Tomorrow, I will be presenting (virtually) at TeachMeet Tees 12. Following on from TeachMeet Oxford last week, I have made a few alterations to my presentation on Independent Learning. It is a little leaner; with greater emphasis on strategies and approaches to encouraging learner independence.
Here are the revised slides. Click on the cog to access speaker notes.
To see version 1, as well as a selection of related blog posts and articles (including my M.Ed. research), follow this link: TeachMeet Oxford: ‘Leashes not required’.
Having spent a considerable amount of time evangelising AfL & Google Docs, I felt it was time to turn my attention towards another topic: Independent Learning. I completed an M.Ed module earlier in the year and it is going to feature significantly in my dissertation.
Therefore, I decided to pull together some of the most valuable (IMO) arguments and ideas I have encountered so far; alongside some of the strategies and tools that I have been using with my students; seeking to help them become more independent learners.
I’m giving the presentation it’s maiden run at TeachMeet Oxford this evening. Here are the slides, click the cog to access my speaker notes.
Yesterday evening, while I was participating in Year 10 Parents Evening, a fantastic set of educators convened on Clevedon School for TeachMeet Clevedon. Organised by the inimitable Mark Anderson (@ICTEvangelist), the event was packed full of innovative and thought provoking talks. You can watch a number of these presentations on the TeachMeet Clevedon YouTube channel.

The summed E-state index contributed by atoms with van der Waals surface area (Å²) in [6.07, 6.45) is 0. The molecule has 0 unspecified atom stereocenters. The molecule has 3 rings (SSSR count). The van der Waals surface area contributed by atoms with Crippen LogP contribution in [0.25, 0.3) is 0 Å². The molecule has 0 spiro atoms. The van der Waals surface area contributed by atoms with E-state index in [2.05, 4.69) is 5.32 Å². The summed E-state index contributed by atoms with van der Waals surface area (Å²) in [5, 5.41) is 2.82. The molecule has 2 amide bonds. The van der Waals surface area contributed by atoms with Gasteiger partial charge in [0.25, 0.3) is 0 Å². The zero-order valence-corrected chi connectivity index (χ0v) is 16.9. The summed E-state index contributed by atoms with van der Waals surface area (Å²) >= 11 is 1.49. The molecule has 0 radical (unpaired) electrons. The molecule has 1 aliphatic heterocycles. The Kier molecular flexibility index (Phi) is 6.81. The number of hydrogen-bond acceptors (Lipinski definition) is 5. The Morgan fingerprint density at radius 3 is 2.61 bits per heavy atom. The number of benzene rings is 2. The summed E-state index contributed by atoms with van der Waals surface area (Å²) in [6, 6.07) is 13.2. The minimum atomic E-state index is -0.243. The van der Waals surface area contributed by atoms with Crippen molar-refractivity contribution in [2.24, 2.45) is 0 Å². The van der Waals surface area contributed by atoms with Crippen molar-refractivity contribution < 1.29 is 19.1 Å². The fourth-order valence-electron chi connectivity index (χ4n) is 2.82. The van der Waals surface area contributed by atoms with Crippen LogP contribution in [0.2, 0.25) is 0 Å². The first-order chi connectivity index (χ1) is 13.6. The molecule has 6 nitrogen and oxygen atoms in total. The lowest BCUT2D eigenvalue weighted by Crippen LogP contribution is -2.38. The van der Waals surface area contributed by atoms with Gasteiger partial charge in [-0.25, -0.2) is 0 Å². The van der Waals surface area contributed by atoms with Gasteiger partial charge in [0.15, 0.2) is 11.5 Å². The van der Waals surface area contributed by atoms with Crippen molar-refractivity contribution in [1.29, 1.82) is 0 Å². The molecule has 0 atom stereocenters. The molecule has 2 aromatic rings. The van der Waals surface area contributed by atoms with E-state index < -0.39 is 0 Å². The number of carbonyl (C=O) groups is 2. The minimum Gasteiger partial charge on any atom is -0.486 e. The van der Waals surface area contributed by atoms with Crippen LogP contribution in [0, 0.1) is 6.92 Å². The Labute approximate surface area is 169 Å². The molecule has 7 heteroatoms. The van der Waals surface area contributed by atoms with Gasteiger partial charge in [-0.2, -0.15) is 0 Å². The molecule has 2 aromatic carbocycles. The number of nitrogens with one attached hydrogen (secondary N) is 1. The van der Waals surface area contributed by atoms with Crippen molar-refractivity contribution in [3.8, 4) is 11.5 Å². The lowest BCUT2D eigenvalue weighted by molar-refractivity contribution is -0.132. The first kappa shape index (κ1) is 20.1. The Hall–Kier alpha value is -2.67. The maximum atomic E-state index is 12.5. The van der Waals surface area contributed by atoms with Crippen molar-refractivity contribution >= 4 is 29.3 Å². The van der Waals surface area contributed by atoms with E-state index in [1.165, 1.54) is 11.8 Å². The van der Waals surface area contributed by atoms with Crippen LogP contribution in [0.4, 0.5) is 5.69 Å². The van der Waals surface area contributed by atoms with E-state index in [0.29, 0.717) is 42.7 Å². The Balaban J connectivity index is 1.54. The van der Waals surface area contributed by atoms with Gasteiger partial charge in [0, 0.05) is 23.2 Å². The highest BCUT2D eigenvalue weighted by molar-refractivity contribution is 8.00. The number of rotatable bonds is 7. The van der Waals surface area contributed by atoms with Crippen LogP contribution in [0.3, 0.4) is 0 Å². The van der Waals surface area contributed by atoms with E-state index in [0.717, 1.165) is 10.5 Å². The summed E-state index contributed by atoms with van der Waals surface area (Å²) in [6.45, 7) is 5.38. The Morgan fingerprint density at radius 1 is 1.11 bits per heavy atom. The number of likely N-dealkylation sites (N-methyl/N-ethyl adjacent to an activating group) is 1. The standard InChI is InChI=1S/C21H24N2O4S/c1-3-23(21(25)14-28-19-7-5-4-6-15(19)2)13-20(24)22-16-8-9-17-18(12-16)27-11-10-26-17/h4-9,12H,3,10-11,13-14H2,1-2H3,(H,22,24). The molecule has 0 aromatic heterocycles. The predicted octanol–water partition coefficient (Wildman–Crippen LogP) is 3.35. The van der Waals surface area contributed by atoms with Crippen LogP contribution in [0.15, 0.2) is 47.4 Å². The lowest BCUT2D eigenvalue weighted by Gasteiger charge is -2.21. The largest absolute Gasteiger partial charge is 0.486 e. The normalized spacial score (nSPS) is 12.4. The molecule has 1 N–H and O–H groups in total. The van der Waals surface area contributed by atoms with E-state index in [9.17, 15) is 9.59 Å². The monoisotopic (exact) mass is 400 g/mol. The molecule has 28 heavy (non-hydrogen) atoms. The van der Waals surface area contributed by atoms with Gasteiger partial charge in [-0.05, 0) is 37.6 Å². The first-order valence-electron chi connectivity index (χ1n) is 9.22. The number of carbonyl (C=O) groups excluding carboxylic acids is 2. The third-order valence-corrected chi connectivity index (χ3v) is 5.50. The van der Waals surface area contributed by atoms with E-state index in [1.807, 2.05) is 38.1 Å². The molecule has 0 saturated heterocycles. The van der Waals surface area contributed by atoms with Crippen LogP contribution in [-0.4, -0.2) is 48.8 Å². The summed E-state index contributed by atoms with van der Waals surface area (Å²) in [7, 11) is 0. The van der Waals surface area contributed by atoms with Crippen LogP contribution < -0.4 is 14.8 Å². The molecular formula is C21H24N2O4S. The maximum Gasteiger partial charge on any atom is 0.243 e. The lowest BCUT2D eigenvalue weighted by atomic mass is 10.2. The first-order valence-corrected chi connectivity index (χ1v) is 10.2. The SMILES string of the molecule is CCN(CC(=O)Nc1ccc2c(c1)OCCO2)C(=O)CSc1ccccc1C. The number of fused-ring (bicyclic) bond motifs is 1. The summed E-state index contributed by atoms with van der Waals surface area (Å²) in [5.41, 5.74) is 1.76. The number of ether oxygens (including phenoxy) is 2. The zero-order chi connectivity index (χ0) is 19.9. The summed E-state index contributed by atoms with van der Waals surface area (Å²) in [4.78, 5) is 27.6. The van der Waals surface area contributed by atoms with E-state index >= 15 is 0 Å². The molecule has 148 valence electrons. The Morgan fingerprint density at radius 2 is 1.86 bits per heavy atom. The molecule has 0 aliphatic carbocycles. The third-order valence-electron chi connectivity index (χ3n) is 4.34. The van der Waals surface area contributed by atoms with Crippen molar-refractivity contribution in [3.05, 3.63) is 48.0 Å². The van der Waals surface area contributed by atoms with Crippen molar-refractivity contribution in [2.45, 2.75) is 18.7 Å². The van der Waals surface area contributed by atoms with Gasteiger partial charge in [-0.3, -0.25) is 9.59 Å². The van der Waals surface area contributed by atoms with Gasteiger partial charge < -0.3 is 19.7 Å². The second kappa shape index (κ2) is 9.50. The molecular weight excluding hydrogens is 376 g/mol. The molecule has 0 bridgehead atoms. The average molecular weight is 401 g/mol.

Unable to attend the event, I recorded a video, presenting the work I have been doing with Google Docs to enhance Assessment for Learning. (Point of note, for someone who suffers from perfectionism, presenting live is so much easier than recording something in advance.)
Slides (Click on the cog for download options)
You can read my M.Ed research here: Does the collaborative functionality of Google Docs allow educators to better put formative assessment at the heart of their students’ learning?
A series of blog posts about my experiences, using Google Docs in the classroom, can be found here:
Part 1: Signing Up
Part 2: Collaboration
Part 3: Assessment
Part 4: What’s Next?
All of my work is published under a creative commons licence. You are free to use and share it, all I ask is that you acknowledge me as the source. Feedback is always welcome.
This is a recording of a blog post published earlier this month. You can read the original post here where you will find all of the links to people, books and concepts that I mention in the recording.
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